(It's probably a sensible idea to only try this if you have experience handling dogs, or have owned one in the past.)
5. Advertise Yourself as a Cleaner
Advertise yourself as a cleaner, using Facebook, or any other means to reach potential customers. It's not everyone's ideal job, but don't scoff. I know someone who gave up a job as a carer because the money for cleaning was about 25% higher. Plus, you can take on as much or as little as you choose. In some areas, especially areas with a lot of professional people, cleaners are in high demand and there are not enough to go round. Some people just don't have time to do their own cleaning as well as work and attend to their families. And that is where you come in (as long as you are good at cleaning, of course).
6. Bake Birthday Cakes
Bake cakes for celebrations if you have the skills—lots of moms haven't, or don't want the hassle. But everyone wants that special cake for their child's birthday. I once tried to make my youngest a cake and it was a disaster. It tasted reasonably nice, but appearance-wise it was a failure and had to be covered with smarties just to be acceptable. Plus, it was too small and we had to buy a shop-bought one to go alongside it. I would rather pay someone else to make my child's birthday cake, no question about it. Just doing it within your social circle and for local school mums will probably keep you busy—after all, there is always a birthday on the horizon!
7. Start Your Own Online Business
I know someone who started an online business selling high quality children's clothes from Scandinavia. It started small, and she set it up whilst maintaining another job. Now, it is all she does and she is very busy. Starting an online business from home means that your start-up costs are relatively low, and so there is much less risk involved. Think of a product that you believe in (perhaps something you are a bit of an expert in) and that has not already over-saturated the online market, and give it a go. If you don't try, you'll never know.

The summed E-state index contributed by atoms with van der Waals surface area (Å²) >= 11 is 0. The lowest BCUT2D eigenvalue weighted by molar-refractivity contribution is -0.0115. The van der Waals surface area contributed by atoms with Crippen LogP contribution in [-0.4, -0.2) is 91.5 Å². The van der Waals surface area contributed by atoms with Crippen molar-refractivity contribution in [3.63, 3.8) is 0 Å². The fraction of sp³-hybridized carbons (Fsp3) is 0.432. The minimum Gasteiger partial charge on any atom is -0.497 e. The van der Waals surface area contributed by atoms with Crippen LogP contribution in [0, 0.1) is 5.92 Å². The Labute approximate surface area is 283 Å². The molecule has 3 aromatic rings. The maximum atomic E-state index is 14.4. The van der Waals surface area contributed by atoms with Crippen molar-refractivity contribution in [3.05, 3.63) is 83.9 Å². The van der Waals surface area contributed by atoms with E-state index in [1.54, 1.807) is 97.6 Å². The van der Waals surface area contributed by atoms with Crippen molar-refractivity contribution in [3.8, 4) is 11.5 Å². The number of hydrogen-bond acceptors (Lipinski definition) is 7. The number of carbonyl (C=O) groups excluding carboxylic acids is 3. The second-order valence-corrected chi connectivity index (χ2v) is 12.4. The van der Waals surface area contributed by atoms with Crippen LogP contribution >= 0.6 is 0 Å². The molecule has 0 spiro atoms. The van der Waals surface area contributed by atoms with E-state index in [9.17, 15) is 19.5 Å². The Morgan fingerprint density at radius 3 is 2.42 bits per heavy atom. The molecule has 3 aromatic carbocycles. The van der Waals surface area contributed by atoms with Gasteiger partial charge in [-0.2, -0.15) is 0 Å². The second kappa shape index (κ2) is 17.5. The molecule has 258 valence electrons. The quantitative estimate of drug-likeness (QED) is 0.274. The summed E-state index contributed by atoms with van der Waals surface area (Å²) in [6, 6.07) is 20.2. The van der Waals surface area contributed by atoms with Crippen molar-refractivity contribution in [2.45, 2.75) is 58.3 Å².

Additionally, if you have a special skill and can make things, you could try your hand selling your own creations online, or even your own services.
8. Writing Online
If you are passionate about writing and have something to say, in addition to possessing good grammar skills, then you could try your hand at online writing. The only writing I can currently vouch for is Hubpages (which is where I have placed many of my own articles, including this one). If you sign up to the Hubpages Ad Program, you can build up a small stream of income which can (eventually) boost your finances. Visitors to your articles come via search engines, and you can earn a small amount via impressions from the advertisements that the Hubpages Ad Program place on your pages. Bear in mind that this is not a get rich quick scheme—it can take many months to rank well on Google—but if you are prepared to put the work in by creating articles that people want to read, then you can gradually create a small passive income for yourself in addition to other streams of income.
Blogging, or creating your own website, is also a good way to express yourself and hopefully earn a little on the way. But blogging is very competitive these days (something like 90 percent of bloggers earn nothing or very little; don't quote me on that number but I know it's very high), and I personally found it hard to obtain a large enough stream of readers to generate any income. That's because I only like the writing part—not the self-promotion part (which I didn't bother with). But it might be for you, and if it is, it could be very successful if you can find a unique slant on a topic.
It is important not to forget that online writing is a long road—don't view it as an option for immediately boosting your finances.
I hope you found this article useful—there are lots of ways that you can generate a bit of extra money, and I have tried to show a few different options.
This article is accurate and true to the best of the author’s knowledge. Content is for informational or entertainment purposes only and does not substitute for personal counsel or professional advice in business, financial, legal, or technical matters.